FY2006 Appropriations for State and Local Homeland Security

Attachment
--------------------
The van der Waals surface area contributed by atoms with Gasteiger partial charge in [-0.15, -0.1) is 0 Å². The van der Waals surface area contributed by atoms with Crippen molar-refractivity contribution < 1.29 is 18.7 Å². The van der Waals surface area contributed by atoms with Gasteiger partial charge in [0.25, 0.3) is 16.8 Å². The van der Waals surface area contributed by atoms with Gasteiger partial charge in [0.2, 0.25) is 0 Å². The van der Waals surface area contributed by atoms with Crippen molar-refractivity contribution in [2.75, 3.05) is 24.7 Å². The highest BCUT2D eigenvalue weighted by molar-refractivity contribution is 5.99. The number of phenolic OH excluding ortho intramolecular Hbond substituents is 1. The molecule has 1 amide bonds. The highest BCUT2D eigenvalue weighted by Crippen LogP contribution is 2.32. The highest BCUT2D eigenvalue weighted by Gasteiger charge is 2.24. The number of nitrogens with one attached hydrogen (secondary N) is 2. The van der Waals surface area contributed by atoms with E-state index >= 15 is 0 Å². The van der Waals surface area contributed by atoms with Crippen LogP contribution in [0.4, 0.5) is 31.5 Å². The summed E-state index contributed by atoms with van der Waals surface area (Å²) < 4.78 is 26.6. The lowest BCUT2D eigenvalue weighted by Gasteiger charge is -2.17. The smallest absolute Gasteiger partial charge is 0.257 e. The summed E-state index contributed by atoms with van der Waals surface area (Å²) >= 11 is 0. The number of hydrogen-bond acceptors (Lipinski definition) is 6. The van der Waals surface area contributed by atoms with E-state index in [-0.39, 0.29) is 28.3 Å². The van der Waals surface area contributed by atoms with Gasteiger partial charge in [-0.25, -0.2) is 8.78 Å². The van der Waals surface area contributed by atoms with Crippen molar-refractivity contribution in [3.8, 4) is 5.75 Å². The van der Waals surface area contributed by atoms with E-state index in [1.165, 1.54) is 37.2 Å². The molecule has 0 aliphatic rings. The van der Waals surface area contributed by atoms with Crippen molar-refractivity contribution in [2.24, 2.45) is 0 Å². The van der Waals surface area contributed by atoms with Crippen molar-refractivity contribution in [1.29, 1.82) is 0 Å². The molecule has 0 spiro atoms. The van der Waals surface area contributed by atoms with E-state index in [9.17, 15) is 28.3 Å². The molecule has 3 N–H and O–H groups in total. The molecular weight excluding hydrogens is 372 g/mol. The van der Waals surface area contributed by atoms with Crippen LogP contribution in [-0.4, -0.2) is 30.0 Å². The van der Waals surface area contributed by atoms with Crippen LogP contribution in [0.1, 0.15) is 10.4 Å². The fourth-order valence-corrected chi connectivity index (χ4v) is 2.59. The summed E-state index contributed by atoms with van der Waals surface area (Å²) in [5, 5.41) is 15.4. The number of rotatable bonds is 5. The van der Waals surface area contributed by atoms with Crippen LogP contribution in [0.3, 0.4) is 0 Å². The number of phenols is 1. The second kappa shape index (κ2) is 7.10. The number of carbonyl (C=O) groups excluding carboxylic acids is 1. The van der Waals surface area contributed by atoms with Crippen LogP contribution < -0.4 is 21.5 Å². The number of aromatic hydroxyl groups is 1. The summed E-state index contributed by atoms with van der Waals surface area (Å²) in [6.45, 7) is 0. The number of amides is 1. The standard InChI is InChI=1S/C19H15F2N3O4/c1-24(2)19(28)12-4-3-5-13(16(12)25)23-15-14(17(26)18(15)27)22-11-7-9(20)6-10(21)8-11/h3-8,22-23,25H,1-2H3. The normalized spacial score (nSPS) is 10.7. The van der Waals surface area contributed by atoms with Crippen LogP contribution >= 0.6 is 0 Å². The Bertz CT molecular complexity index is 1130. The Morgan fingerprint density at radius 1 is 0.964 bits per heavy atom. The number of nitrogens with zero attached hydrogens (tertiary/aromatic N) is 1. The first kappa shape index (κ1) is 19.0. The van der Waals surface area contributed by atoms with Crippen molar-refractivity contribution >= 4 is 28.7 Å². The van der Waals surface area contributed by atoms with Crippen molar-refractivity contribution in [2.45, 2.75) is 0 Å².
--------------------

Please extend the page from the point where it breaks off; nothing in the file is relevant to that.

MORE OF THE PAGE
Order Code RS22050 Updated July 25, 2006 CRS Report for Congress Received through the CRS Web FY2006 Appropriations for State and Local Homeland Security Shawn Reese Analyst in American National Government Government and Finance Division Summary P.L. 109-90 — FY2006 Department of Homeland Security (DHS) appropriations — appropriated a total of $2.97 billion for state and local homeland security grant programs. This was $645 million less than was appropriated for these programs in FY2005 ($3.61 billion). The act did not propose to alter the funding formula for the State Homeland Security Grant Program and the Law Enforcement Terrorism Prevention Program. It did require, however, that states update their State Homeland Security Strategies in accordance with the Interim National Preparedness Goal to be eligible for federal homeland security assistance. This report is an overview of appropriations for selected programs of the Department of Homeland Security (DHS) for assistance to state and local first responders: firefighters, emergency medical personnel, emergency managers, and law enforcement officers (it does not cover public safety and preparedness assistance programs1). It covers only programs that are intended to help state and local recipients enhance their preparedness for terrorist attacks and that are administered by the Office for Grants and Training (G&T), within the Preparedness Directorate: ! ! ! ! ! ! State Homeland Security Grant Program (SHSGP); Targeted Infrastructure Protection Program (TIPP); Urban Area Security Initiative (UASI); Assistance to Firefighters (FIRE); Emergency Management Performance Grants (EMPG); and Citizen Corps Programs (CCP). FY2006 Budget Request. In the FY2006 budget request, the Administration proposed roughly $3.36 billion for state and local homeland security assistance programs. 1 Programs not covered include general assistance grant programs that are authorized for a broad range of public safety activities, such as the Justice Assistance Grants and Community-Oriented Policing Services. Nor does this report track appropriations for bioterrorism preparedness and National Guard funding. Congressional Research Service ˜ The Library of Congress CRS-2 The Administration proposed to combine the Law Enforcement Terrorism Prevention Program (LETPP) with the State Homeland Security Grant Program (SHSGP) and the Urban Area Security Initiative (UASI). It also proposed to transfer five UASI sub-grants to the Targeted Infrastructure Protection Program (TIPP). Additionally, the Administration proposed to change the current formula used to allocate SHSGP funds to states and localities. The FY2006 budget request proposed $1.02 billion for SHSGP, to be allocated based on risks, threats, vulnerabilities, and unmet first responder capabilities, provided that each state and territory was allocated no less than 0.25% of total funds appropriated for this program. Additionally, the Administration did not request funding for LETPP, but it proposed that 20% of SHSGP and UASI funding be used for LETPP activities.2 House-Passed H.R. 2360. As passed by the House on May 17, 2005, H.R. 2360 (FY2006 DHS appropriations) approved $3.19 billion for state and local homeland security assistance programs; this was $425 million less than was appropriated for these programs in FY2005. The report accompanying H.R. 2360 (H.Rept. 109-79) directed the Office for Domestic Preparedness (ODP) — now renamed the Office for Grants and Training (G&T) — to allocate funding to states based on Section 1014 of the USA PATRIOT Act (P.L. 107-56). The remainder of total appropriations, however, was to be allocated based on G&T-assessed threats and risks to states. The House bill also required G&T to brief Congress on state threat and risk assessments, and the process of determining unmet state preparedness needs.3 Senate-Passed H.R. 2360. The Senate passed H.R. 2360 on July 14, 2005, approving $3.1 billion for state and local homeland security assistance programs. This was $507 million less than was appropriated for these programs in FY2005. The CollinsLieberman Amendment (S.Amdt. 1142), passed by the Senate on July 12, 2005, would allow states, DC, and U.S. insular areas to select either of two options that yields the highest funding level. First, funds would be divided as follows: states and DC would receive 0.55%, and Puerto Rico and specified U.S. possessions and territories would receive 0.055%, for an aggregate of 28.62% of total appropriations. Second, states could alternatively choose to receive an amount based on a “sliding scale baseline allocation,” calculated by multiplying 0.001 times (A) a state’s population ratio, or (B) a state’s population density ratio.4 After the “base” funds were distributed, the remainder would be distributed through the risk assessment process, with a maximum of 50% distributed to high-threat urban areas, and the remainder to the states.5 2 U.S. Office of Management and Budget, Fiscal Year 2006 Budget for the United States Government (Washington: GPO, Feb. 2005), Appendix, p. 478. 3 H.Rept. 109-79, H.R. 2360. 4 Section 1801(7) of S.Amdt. 1142 sets out the following alternatives: (A) the value of a state’s population relative to that of the most populous of the 50 states, where the population of the 50 states has been normalized to a maximum value of 100; and (B) one-fourth of the value of a state’s population density relative to that of the most densely populated of the 50 states, where the population density of the 50 states has been normalized to a maximum value of 100. 5 For an in-depth discussion on this risk-based funding formula and other congressional proposals, see CRS Report RL33050, Risk-Based Homeland Security Grant Legislation: Issues for the 109th Congress, by Shawn Reese. CRS-3 P.L. 109-90. P.L. 109-90 appropriated a total of $2.97 billion for state and local homeland security grant programs. This was $645 million less than was appropriated for these programs in FY2005 ($3.61billion). P.L. 109-90 did not alter the funding formula for SHSGP and LETPP. It maintained the current formula in which states, DC, and Puerto Rico received 0.75% of total appropriations, and U.S. insular areas received 0.08% of total appropriations.6 It did require, however, states to update their State Homeland Security Strategies in accordance with the Interim National Preparedness Goal to be eligible for federal homeland security assistance. Additionally, the act did not specify what risk factors G&T is to consider in determining the remainder of appropriations following the distribution of state base amounts. P.L. 109-90 requires the Government Accountability Office (GAO) to review the threats and risk factors used by the DHS Secretary in determining discretionary grant allocations — the Urban Area Security Initiative (UASI) and sub-grants7 — and report to Congress on the review no later than November 17, 2005. Comparison of Funding and Base Amounts. Table 1 compares the actual FY2005 appropriations with the House and Senate versions of H.R. 2360, and P.L. 10990. Table 2 compares state, DC, and U.S. insular area SHSGP and LETPP base amounts received in FY2005, and estimated base amounts calculated from the recommended P.L. 109-90 allocations for these programs. Table 3 compares base and risk amounts and percentages for FY2005 and P.L. 109-90 allocations for SHSGP, LETPP, and discretionary grants. 6 7 P.L. 107-56, Section 1014. The sub-grants include port security, trucking industry security, intercity bus security, intercity passenger rail transportation security, and buffer zone protection grants. CRS-4 Table 1. FY2005 Appropriations and FY2006 Appropriations for State and Local Homeland Security Assistance (All amounts in millions) FY2006 DHS Appropriations FY2005 Approp. FY2006 Budget Request — — — $1,518a — $1,100 $1,020b $750 — $550 [$1,100] [$816] [$750] — [$550] Law enforcement terrorism prevention — [$204] — — — Targeted Infrastructure Protection — $600c — $365d — $1,200 $1,020 $1,215 — $1,155 [$860] [$816] [$850] — [$740] — [$204] — — — Port Security [$150] — [$150] — [$175] Rail Security [$150] — [$150] — [$150] [$5] — [$5] — [$5] Intercity Bus Security [$10] — [$10] — [$10] Non-governmental Organizations Security [$25] — — — [$25] — — [$50] — [$50] Law Enforcement Terrorism Prevention $400 [$408] e $400 $400 $400 Assistance to Firefighters $715 $500 $600 $615 $655 Emergency Management Performance Grants $180 $170f $180 $180 $185 $15 $50g $40 $25 $20 Program State and Local Assistance Grants State Homeland Security Grant Program Equipment, training, exercises, planning Discretionary Grants Urban Area Security Initiative (equipment, training, exercises, planning) Urban Area Security Initiative (law enforcement terrorism prevention) Trucking Industry Security Buffer Zone Protection Citizen Corps Passed by House Passed by Senate P.L. 109-90 State and Local Homeland Security $3,610 $3,360 $3,185 $3,103 $2,965 Total Source: P.L. 108-334 (FY2005 DHS appropriations); U.S. Office of Management and Budget, Fiscal Year 2006 Budget of the United States Government (Washington: GPO, Feb. 2005), Appendix, pp. 478-480; and P.L. 109-90 (FY2006 DHS appropriations). CRS-5 a. Senate-passed H.R. 2360 approves $1.518 billion for “state and local assistance grants”; however, it does not specify amounts for the State Homeland Security Grant Program or the Urban Area Security Initiative. b. This amount is to be allocated on risks, threats, vulnerabilities, and unmet first responder capabilities as determined by the DHS Secretary, provided that each state and territory receives no less than 0.25% of funds appropriated for this program. Additionally, 20% of this amount is to be used for law enforcement terrorism prevention activities. c. This amount is to be allocated at the discretion of the DHS Secretary and is for assistance in securing ports, transit systems, and other infrastructure determined by the DHS Secretary. Additionally, $50 million is to be used for buffer zone protection plans. d. This amount includes: $200 million for port security grants; $100 million for rail and transit security grants; $50 million for buffer zone protection; $10 million for intercity bus security; and $5 million for trucking industry security. e. This amount constitutes 20% of the $1.02 billion requested for the State Homeland Security Grant Program and 20% of the $1.02 billion for the Urban Area Security Initiative for law enforcement terrorism prevention activities. f. This amount is to be allocated based on P.L. 107-56, Section 1014, which guarantees each state a minimum of 0.75% of total appropriated funds. g. Ibid. CRS-6 Table 2. State Homeland Security Grant Program and Law Enforcement Terrorism Prevention Program Approximate Base Allocations: FY2005 and Estimated FY2006 (amounts in millions) States and U.S. Insular Areas FY2005 Base Allocations P.L. 109-90 Allocations All states, DC, and Puerto Rico $11.25 $7.13 U.S. Virgin Islands, American Samoa, Guam, and the Northern Mariana Islands $1.20 $0.80 $589.80 $374.00 Total base amount Source: Amounts based on CRS calculations of FY2005 SHSGP ($1.1 billion) and LETPP ($400 million) appropriation amounts, and, for FY2006, amounts in P.L. 109-90. Table 3. Approximate State Homeland Security Grant Program, Law Enforcement Terrorism Prevention Program, and Discretionary Base and Risk Amounts: FY2005 and Estimated FY2006 (amounts in millions) Program FY2005 actual appropriation FY2006 estimated appropriationa SHSGP $1,100.0 $550.0 LETPP $400.0 $400.0 Discretionary Grantsb $1,200.0 $1,155.0 Total $2,700.0 $2,105.0 Base amount (percentage) $589.8 (22%) $374.0 (18%) Risk amount (percentage)c $2,700.0 (78%) $2,500.0 (82%) a. Appropriation amounts in P. L. 109-90. b. Includes grant funding for UASI, port security, rail security, trucking security, intercity bus security, and buffer zone protection programs. c. In FY2005, DHS used a state’s percentage of the nation’s total population as the only risk factor. In the conference report accompanying H.R. 2360, the determination of risk factors is at the discretion of the DHS Secretary.